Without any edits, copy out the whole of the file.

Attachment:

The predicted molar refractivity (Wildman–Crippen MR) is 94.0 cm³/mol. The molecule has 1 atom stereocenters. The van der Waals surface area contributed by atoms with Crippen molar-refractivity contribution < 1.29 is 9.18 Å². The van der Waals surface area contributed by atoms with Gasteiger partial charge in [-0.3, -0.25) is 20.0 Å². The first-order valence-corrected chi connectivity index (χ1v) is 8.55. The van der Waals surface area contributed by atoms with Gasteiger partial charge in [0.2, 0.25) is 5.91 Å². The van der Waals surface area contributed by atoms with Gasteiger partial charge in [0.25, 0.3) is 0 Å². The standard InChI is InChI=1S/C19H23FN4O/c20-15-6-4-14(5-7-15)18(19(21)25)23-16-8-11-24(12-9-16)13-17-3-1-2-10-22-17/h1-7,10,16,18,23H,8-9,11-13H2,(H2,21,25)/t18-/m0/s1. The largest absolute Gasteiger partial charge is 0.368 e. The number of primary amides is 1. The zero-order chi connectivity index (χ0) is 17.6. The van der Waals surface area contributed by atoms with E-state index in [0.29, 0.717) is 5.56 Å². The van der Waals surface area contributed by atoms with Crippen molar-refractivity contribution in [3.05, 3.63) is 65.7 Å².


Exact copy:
The predicted molar refractivity (Wildman–Crippen MR) is 94.0 cm³/mol. The molecule has 1 atom stereocenters. The van der Waals surface area contributed by atoms with Crippen molar-refractivity contribution < 1.29 is 9.18 Å². The van der Waals surface area contributed by atoms with Gasteiger partial charge in [-0.3, -0.25) is 20.0 Å². The first-order valence-corrected chi connectivity index (χ1v) is 8.55. The van der Waals surface area contributed by atoms with Gasteiger partial charge in [0.2, 0.25) is 5.91 Å². The van der Waals surface area contributed by atoms with Gasteiger partial charge in [0.25, 0.3) is 0 Å². The standard InChI is InChI=1S/C19H23FN4O/c20-15-6-4-14(5-7-15)18(19(21)25)23-16-8-11-24(12-9-16)13-17-3-1-2-10-22-17/h1-7,10,16,18,23H,8-9,11-13H2,(H2,21,25)/t18-/m0/s1. The largest absolute Gasteiger partial charge is 0.368 e. The number of primary amides is 1. The zero-order chi connectivity index (χ0) is 17.6. The van der Waals surface area contributed by atoms with E-state index in [0.29, 0.717) is 5.56 Å². The van der Waals surface area contributed by atoms with Crippen molar-refractivity contribution in [3.05, 3.63) is 65.7 Å².